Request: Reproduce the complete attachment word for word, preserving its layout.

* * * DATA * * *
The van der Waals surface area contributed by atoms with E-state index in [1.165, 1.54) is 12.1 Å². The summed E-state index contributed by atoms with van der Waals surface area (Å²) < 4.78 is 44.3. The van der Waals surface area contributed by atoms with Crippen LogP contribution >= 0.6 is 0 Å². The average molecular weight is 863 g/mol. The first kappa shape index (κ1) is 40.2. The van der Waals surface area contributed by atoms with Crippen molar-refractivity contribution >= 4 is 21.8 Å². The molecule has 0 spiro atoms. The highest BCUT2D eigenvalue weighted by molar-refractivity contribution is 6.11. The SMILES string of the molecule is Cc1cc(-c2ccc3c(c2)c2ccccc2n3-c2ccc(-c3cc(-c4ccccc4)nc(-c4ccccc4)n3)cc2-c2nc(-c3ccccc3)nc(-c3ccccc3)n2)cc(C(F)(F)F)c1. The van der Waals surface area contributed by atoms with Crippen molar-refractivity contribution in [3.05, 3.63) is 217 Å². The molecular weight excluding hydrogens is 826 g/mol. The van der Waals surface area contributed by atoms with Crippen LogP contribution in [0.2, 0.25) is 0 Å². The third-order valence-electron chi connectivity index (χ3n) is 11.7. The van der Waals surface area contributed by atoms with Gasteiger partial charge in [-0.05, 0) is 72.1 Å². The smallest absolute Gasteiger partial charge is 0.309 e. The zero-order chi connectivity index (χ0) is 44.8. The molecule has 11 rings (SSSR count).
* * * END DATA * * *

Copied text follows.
The van der Waals surface area contributed by atoms with E-state index in [1.165, 1.54) is 12.1 Å². The summed E-state index contributed by atoms with van der Waals surface area (Å²) < 4.78 is 44.3. The van der Waals surface area contributed by atoms with Crippen LogP contribution >= 0.6 is 0 Å². The average molecular weight is 863 g/mol. The first kappa shape index (κ1) is 40.2. The van der Waals surface area contributed by atoms with Crippen molar-refractivity contribution >= 4 is 21.8 Å². The molecule has 0 spiro atoms. The highest BCUT2D eigenvalue weighted by molar-refractivity contribution is 6.11. The SMILES string of the molecule is Cc1cc(-c2ccc3c(c2)c2ccccc2n3-c2ccc(-c3cc(-c4ccccc4)nc(-c4ccccc4)n3)cc2-c2nc(-c3ccccc3)nc(-c3ccccc3)n2)cc(C(F)(F)F)c1. The van der Waals surface area contributed by atoms with Crippen molar-refractivity contribution in [3.05, 3.63) is 217 Å². The molecular weight excluding hydrogens is 826 g/mol. The van der Waals surface area contributed by atoms with Crippen LogP contribution in [0.2, 0.25) is 0 Å². The third-order valence-electron chi connectivity index (χ3n) is 11.7. The van der Waals surface area contributed by atoms with Gasteiger partial charge in [-0.05, 0) is 72.1 Å². The smallest absolute Gasteiger partial charge is 0.309 e. The zero-order chi connectivity index (χ0) is 44.8. The molecule has 11 rings (SSSR count).